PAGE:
Hospitality is an invitation for the stranger to feel welcomed; for the outlier to find a home; for the exhausted to find rest; and for the traveler to resupply for the trail ahead. Hospitality, practiced properly, is to do no less than fulfill the words of Jesus who said, “As you do for the least of these, you do for me. For I was hungry, and you fed me. I was thirsty, and you gave me a drink. I was a stranger, and you invited me in.”

Ronnie McBrayer is a syndicated columnist, blogger, pastor, and author of multiple books. Visit his website at www.ronniemcbrayer.net.


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Happy 55th Emerald Anniversary


Bruce & Myrna Chapman

September 3, 1960 to 2015

Love is patient and kind,

love is not jealous or boastful,

it is not arrogant or rude.

Love does not insist on its own way,

it is not irritable or resentful,

it does not rejoice at wrong,

but rejoices in the right.

Love bears all things, believes all things, hopes all things, endures all things.

Love never fails.

1 Corinthians 13:4-8

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Delores June “Dee” VerDuin

Delores June “Dee” VerDuin, age 83, of Kentwood formerly of Cedar Springs, went to be with her Lord on Tuesday, September 1, 2015. She was preceded in death by her husband, Frank; and her son, Frank, Jr. She will be lovingly remembered by her son, Terry and Darlene VerDuin of Caledonia; her daughter-in-law, Susan Bertot of Baltimore, Maryland; grandchildren, Jamie VerDuin, Charlee VerDuin, Jody Owen; great-grandchildren, Emilee and Erik VerDuin, Chandler and Beck Owen; brothers, Ronald Francis, James Francis; sisters, Suzanne VanDyke, Susan Houlihan; many nieces and nephews.  As Dee requested, cremation has taken place. Visitation will be held Tuesday, September 8, from 11am – 12 noon at Carlisle United Methodist Church, 1084 – 76th St. SW, where a memorial service will begin at 12 noon. Pastor Mike Ramsey will officiate. The VerDuin family invites all to remain at church for a luncheon following the service. Dee will be laid to rest by her husband at Solon Center Cemetery, Cedar Springs. Memorial contributions may be made to Carlisle United Methodist Church.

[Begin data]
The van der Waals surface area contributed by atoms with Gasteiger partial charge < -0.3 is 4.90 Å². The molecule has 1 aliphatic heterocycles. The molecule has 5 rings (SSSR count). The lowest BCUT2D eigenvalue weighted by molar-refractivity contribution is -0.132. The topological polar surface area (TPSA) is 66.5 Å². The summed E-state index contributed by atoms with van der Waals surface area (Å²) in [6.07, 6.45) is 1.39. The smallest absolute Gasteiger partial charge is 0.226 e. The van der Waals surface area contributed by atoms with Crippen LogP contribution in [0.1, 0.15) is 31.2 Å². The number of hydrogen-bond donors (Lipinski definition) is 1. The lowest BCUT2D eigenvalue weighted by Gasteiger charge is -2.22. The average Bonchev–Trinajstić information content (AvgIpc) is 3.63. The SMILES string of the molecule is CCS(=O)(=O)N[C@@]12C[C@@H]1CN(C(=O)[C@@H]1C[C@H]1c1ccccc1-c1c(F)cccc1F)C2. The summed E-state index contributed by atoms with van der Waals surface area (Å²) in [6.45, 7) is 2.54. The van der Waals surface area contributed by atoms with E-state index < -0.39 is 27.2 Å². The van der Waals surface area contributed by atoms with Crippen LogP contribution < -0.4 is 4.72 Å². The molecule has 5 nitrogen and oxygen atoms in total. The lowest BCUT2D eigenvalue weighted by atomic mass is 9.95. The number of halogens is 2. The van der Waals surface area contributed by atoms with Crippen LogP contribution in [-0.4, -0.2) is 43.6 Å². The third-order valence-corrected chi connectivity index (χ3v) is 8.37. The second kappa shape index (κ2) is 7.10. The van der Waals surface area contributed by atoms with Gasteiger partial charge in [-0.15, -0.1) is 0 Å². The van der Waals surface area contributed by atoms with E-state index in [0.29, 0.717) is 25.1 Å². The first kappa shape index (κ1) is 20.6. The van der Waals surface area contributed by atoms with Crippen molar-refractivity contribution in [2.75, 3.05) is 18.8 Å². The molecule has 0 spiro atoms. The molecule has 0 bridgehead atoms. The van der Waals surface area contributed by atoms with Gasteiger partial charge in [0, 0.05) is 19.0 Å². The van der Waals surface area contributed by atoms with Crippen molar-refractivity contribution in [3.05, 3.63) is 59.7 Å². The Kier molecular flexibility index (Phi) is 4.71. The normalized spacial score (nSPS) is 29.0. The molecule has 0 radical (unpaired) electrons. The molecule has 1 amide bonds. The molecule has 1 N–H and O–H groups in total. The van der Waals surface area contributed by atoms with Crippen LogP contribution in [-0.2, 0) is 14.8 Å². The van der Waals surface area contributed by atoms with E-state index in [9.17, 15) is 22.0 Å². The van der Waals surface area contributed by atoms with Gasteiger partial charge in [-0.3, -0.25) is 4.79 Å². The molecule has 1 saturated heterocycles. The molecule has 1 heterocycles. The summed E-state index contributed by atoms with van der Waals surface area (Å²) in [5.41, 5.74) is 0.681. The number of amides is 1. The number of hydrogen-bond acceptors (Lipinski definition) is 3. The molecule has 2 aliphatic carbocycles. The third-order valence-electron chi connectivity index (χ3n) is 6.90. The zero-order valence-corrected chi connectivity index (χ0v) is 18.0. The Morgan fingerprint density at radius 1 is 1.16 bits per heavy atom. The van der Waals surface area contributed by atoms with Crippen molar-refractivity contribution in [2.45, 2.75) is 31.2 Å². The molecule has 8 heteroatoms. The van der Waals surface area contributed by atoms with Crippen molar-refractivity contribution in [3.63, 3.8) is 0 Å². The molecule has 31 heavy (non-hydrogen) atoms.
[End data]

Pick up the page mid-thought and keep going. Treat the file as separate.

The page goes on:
Arrangements by Stroo Funeral Home, www.stroofuneralhome.com